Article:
Delphi Corp, the largest auto parts supplier in the US, has filed for bankruptcy protection.
GM sales fell nearly 25% last month
The former General Motors-owned company is the biggest US car industry firm ever to seek Chapter 11 protection.
Delphi warned in August that it was in financial difficulties and that it was in talks about a "comprehensive restructuring" of its business.
Delphi has been hit by problems at GM, its main customer, triggered by falling sales of sports utility vehicles.
The firm, which employs 185,000 workers worldwide, has struggled since it was spun off from GM in 1999.
It posted losses of $741m (£421m) in the first half of 2005 alone.
Chapter 11 gives US companies time to rearrange their finances while still conducting business.
It also allows them to use the bankruptcy courts to enforce proposed changes to labour agreements.
Delphi - headed by business turnaround specialist Steve Miller - has said that it wants to reach a "consensual" agreement with unions over an overhaul of its US business.
However, it has warned that it is committed to turning the business round "one way or another".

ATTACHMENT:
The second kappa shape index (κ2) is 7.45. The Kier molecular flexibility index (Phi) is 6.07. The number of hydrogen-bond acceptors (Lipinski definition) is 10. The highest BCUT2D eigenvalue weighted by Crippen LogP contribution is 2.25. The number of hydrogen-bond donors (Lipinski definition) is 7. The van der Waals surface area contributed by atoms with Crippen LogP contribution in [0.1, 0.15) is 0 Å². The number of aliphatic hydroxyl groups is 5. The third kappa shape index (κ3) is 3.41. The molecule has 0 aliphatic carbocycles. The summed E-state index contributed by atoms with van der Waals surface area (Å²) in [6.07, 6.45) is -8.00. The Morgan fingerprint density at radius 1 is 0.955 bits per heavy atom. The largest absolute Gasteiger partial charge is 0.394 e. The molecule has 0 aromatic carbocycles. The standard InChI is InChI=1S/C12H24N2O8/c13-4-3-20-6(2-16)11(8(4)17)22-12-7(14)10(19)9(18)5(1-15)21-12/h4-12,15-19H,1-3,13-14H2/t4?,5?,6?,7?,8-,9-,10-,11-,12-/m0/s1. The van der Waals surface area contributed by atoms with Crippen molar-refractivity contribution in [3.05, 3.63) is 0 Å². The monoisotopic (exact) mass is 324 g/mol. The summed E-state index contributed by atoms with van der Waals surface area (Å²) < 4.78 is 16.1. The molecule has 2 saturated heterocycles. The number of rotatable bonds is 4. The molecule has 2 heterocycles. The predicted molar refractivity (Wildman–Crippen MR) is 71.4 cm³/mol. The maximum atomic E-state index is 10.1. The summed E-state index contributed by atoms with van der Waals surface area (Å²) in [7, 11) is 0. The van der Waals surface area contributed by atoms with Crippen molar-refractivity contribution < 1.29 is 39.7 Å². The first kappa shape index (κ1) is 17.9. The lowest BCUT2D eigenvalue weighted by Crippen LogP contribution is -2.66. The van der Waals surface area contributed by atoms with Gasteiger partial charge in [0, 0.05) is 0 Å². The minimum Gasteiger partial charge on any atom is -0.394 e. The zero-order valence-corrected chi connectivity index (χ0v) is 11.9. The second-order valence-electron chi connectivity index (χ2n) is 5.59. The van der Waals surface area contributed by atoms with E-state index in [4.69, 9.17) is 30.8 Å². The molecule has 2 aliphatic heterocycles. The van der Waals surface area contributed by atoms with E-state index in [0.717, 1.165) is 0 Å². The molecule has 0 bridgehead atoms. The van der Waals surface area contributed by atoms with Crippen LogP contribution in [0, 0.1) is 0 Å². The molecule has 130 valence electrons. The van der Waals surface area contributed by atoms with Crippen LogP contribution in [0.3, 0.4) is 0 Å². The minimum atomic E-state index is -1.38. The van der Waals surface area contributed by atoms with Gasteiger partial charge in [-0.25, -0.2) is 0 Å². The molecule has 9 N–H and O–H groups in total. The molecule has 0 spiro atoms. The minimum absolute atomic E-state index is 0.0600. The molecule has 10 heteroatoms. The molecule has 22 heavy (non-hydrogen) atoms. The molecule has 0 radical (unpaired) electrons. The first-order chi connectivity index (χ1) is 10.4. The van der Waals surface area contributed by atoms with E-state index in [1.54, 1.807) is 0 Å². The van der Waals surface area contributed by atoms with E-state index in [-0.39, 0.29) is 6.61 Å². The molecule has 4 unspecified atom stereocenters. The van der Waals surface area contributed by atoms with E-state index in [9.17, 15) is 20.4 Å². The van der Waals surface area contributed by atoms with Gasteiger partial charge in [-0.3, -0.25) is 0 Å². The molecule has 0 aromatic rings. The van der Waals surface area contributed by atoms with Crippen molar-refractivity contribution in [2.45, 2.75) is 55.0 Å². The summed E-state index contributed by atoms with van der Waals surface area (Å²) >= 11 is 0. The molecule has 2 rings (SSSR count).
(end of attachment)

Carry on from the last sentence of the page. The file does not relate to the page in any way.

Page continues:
Unions have claimed that Delphi wants to cut wages, trim healthcare benefits and slash holiday allowances.
According to the United Auto Workers (UAW) union, Delphi wants to reduce hourly US wages from their current $27 to $10 while being able to close and merge factories.
Mr Miller said the UAW's comments on proposed pay levels were "directionally correct" and added: "We are going to be taking a hard look at every line of business."
The UAW described the bankruptcy filing as "an extremely bitter pill", noting that it came one day after Delphi increased the severance packages for 21 top executives.
Delphi's survival is crucial to GM, since under the terms of its spin-off in 1999, the auto giant will have to meet some of the firm's pension costs if it fails to emerge from bankruptcy.
According to credit rating agency Standard & Poor's, Delphi's pension liabilities are worth $14.5bn.
S&P recently lowered Delphi's credit rating to "junk" status, claiming that its wage bill is far higher than its competitors.